'No. No. I tell,' he whines.
'Five seconds. Five. Four. Three...'
'I tell... you are... fucking bastard.'
The cutters click through bone.
The deadshit bellows and there's blood for blocks.
'Who you working for? Spetsnaz?'
He raves in Russian.
Doone cauterises the stump with the soldering iron. It reminds me of Afghanistan. The reek of cooking flesh.
Doone, face friendly as a chain saw, moves the cutters to the first joint of the next toe. 'We can take this slowly. And when did you tell them to attack?'
The Russian swears, fighting the cuffs.
'Speak English, shite. More you fuck with us, longer it hurts. After your tootsies it's fing-fings, ears, nose, dick. We're not mooking around. I want the code. Five. Four. Three...'
'I tell nozzing.'
The top of the next toe hits the deck.
The man thrashes like a bullock caught in a barbed-wire fence.
There's blood on my fatigues. Not that they're new to it.
'The code!' Doone fries the wound.
The man raves, writhes. Then his noise chokes to a gurgle and he slumps.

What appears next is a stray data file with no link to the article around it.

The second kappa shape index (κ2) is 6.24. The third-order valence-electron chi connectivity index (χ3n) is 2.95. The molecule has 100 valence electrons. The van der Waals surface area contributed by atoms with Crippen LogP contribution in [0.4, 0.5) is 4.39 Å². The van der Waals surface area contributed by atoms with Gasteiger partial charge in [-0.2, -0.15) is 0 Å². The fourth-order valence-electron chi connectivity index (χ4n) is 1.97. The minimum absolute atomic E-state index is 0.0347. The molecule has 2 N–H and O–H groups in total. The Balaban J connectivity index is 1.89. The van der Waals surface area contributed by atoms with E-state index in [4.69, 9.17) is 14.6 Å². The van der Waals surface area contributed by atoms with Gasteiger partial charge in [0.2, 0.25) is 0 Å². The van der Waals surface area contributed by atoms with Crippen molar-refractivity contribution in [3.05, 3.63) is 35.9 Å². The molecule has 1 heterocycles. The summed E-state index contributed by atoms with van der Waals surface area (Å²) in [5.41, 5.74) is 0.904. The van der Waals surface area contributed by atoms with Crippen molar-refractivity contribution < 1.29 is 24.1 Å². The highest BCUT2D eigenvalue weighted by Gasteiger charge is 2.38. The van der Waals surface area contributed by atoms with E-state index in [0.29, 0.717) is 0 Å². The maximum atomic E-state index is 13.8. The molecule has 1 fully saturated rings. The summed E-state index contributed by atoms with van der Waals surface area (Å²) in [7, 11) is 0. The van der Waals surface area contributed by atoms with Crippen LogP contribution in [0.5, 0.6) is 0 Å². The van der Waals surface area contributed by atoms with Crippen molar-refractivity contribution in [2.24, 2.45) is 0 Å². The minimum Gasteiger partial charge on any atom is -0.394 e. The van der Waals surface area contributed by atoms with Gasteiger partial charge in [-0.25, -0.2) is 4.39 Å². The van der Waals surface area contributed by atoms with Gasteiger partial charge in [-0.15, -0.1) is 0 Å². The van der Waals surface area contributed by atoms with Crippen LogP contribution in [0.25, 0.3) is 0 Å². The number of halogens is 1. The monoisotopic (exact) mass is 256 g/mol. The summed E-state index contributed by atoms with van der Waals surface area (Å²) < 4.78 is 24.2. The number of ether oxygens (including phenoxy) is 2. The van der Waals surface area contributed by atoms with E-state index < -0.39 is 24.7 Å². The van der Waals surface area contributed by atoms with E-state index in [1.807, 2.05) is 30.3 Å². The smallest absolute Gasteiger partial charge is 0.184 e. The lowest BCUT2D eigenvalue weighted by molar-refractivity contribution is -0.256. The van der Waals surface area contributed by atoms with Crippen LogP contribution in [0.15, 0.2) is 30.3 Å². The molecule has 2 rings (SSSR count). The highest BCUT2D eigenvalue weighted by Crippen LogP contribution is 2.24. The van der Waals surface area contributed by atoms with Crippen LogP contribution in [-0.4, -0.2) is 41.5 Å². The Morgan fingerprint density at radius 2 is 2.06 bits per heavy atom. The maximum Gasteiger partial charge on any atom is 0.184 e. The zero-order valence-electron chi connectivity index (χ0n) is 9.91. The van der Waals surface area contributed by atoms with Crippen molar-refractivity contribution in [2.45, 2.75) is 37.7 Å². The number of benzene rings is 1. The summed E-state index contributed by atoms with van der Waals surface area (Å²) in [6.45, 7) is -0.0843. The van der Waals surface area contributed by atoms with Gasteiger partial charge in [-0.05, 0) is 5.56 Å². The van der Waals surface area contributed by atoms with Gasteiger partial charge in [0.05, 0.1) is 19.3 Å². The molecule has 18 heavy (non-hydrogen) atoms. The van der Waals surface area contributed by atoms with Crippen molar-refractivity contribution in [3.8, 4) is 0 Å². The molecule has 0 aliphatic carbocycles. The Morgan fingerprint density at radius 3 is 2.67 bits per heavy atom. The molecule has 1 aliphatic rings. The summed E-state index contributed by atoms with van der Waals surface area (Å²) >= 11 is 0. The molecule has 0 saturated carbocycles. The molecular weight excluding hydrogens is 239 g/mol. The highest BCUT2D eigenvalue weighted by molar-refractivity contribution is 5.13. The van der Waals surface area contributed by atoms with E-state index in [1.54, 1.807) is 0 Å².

Doone says, 'Fuck! Get him back.'
I feel his neck. 'Checked out.'
' Bluidy hell!' He looks puzzled.
Then I figure it. There's a hole in the middle of the crucifix, as if the setting's lost a stone. I show it to Doone. 'Check-out pill. Must've stashed it in his cheek when he pretended to kiss the thing.'
Doone roars, 'Bluidy Ivans! All this shite for sweet fuck all.'
I cut the body loose, jam the boots back on, yank out the plug of the iron. 'So where do we file him? Cool room?'
'No bluidy way. Haul him topside. Fish food. What are you looking for?'
'Something to weight him.'
'Dinna fash yerself. Lots of North Sea.'
To confirm it, the ship rolls almost on its beam-ends. We grab for handholds. Its ribs groan.
When the deck decides it's not a wall, Doone smears up the worst of the blood with the socks and stuffs them in the man's jacket with the cutters. I add the Chinese popgun and knife. He shoulders the carcass in a fireman's lift. With luck, we'll get to the weather-deck unseen.
I padlock the armoury door behind us. The air in the alleyway stinks of cabbage.